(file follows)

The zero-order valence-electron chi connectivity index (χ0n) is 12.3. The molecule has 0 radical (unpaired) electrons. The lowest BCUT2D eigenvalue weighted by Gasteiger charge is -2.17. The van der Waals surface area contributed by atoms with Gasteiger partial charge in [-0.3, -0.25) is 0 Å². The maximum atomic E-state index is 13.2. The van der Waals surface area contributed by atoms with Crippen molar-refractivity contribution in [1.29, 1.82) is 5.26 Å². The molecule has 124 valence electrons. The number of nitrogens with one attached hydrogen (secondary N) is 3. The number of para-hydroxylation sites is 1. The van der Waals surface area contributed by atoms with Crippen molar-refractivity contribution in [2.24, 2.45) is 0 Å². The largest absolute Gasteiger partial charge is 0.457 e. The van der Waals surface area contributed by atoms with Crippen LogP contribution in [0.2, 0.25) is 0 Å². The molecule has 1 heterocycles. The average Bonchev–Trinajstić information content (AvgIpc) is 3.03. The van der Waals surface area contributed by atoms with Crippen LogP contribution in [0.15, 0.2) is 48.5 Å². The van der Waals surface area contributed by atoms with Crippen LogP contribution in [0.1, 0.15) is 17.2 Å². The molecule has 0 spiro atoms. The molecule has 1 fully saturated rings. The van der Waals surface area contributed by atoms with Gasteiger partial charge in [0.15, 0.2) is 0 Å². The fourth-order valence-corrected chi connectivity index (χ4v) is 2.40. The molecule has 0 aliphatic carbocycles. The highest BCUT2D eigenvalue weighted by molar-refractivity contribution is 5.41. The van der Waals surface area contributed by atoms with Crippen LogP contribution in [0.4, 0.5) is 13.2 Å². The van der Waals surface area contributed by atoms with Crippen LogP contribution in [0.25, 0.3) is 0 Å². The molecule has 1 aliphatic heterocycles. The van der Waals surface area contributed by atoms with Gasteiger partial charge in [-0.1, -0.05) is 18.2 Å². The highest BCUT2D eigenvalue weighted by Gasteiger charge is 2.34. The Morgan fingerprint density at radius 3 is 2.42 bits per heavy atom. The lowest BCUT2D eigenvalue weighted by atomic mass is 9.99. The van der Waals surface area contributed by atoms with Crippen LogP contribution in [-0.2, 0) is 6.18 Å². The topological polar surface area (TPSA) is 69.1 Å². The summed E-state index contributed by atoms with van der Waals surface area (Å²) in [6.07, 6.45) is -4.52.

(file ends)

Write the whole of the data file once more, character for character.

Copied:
The zero-order valence-electron chi connectivity index (χ0n) is 12.3. The molecule has 0 radical (unpaired) electrons. The lowest BCUT2D eigenvalue weighted by Gasteiger charge is -2.17. The van der Waals surface area contributed by atoms with Gasteiger partial charge in [-0.3, -0.25) is 0 Å². The maximum atomic E-state index is 13.2. The van der Waals surface area contributed by atoms with Crippen molar-refractivity contribution in [1.29, 1.82) is 5.26 Å². The molecule has 124 valence electrons. The number of nitrogens with one attached hydrogen (secondary N) is 3. The number of para-hydroxylation sites is 1. The van der Waals surface area contributed by atoms with Crippen molar-refractivity contribution in [2.24, 2.45) is 0 Å². The largest absolute Gasteiger partial charge is 0.457 e. The van der Waals surface area contributed by atoms with Crippen LogP contribution in [0.2, 0.25) is 0 Å². The molecule has 1 heterocycles. The average Bonchev–Trinajstić information content (AvgIpc) is 3.03. The van der Waals surface area contributed by atoms with Crippen LogP contribution in [0.15, 0.2) is 48.5 Å². The van der Waals surface area contributed by atoms with Crippen LogP contribution in [0.1, 0.15) is 17.2 Å². The molecule has 0 spiro atoms. The molecule has 1 fully saturated rings. The van der Waals surface area contributed by atoms with Gasteiger partial charge in [0.15, 0.2) is 0 Å². The fourth-order valence-corrected chi connectivity index (χ4v) is 2.40. The molecule has 0 aliphatic carbocycles. The highest BCUT2D eigenvalue weighted by molar-refractivity contribution is 5.41. The van der Waals surface area contributed by atoms with Crippen LogP contribution in [0.4, 0.5) is 13.2 Å². The van der Waals surface area contributed by atoms with Crippen LogP contribution in [0.25, 0.3) is 0 Å². The molecule has 1 aliphatic heterocycles. The van der Waals surface area contributed by atoms with Gasteiger partial charge in [-0.1, -0.05) is 18.2 Å². The highest BCUT2D eigenvalue weighted by Gasteiger charge is 2.34. The Morgan fingerprint density at radius 3 is 2.42 bits per heavy atom. The lowest BCUT2D eigenvalue weighted by atomic mass is 9.99. The van der Waals surface area contributed by atoms with Crippen LogP contribution in [-0.2, 0) is 6.18 Å². The topological polar surface area (TPSA) is 69.1 Å². The summed E-state index contributed by atoms with van der Waals surface area (Å²) in [6.07, 6.45) is -4.52.